Jamón

The conflict between the Catalán Separatists and the Central Government in Madrid has put a lot of us on edge, no matter which side we tend to sympathize with.  I’ll share some thoughts about the situation in a later post, but for the moment, let’s look at the lighter side of things.

During this all-too-short stay in Spain, I’ve been drawing (among other things) subjects that exist here, but not in the the United States. It would be going too far to suggest that Spaniards, nominally Catholic, have something even closer to their souls than Jesus, Mary and choirs of saints and angels, but I believe they do: It’s jamón, that is, ham.

In nearly every market you will encounter jamón, not just any old ham from any old pig, but an amazing variety of them, including bellotas, the most expensive, because those pigs eat an especially restricted diet of acorns.  You’ll also meet jamoneros, the men and women who slice the shanks or haunches, or whatever they are called, into slices so thin you could read your emails through them. Here’s a sketch of José, who works in the Central Market in Valencia. His customers come from all over the world, although most of them arrive from other European countries. He speaks English fairly well to the British and his Italian is beautiful to hear. Unlike other jamoneros, he doesn’t wear a metal apron or metal sleeves and gloves to protect himself from his “mistakes.”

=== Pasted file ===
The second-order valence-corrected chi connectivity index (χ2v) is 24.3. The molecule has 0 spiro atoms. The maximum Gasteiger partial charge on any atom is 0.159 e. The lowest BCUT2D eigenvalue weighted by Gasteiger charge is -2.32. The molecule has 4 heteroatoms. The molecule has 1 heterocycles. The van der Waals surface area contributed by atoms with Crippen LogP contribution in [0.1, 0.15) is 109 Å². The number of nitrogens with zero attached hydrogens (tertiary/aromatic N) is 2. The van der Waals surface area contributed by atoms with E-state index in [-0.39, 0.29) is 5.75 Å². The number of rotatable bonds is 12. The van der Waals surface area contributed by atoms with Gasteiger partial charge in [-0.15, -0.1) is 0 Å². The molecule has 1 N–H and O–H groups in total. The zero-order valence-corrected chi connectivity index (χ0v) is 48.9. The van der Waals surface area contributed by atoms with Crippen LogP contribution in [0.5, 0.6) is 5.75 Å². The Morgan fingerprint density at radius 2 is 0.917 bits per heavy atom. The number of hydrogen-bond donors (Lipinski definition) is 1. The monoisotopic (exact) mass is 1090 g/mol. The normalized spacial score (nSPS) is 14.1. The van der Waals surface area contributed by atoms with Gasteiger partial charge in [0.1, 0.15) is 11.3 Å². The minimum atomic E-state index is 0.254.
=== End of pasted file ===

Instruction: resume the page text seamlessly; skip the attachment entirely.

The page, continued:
At any rate, I have to close this post because it’s 9:30 at night and therefore time to go out for dinner with Paco and Isabel.  Jamón, perhaps.

 

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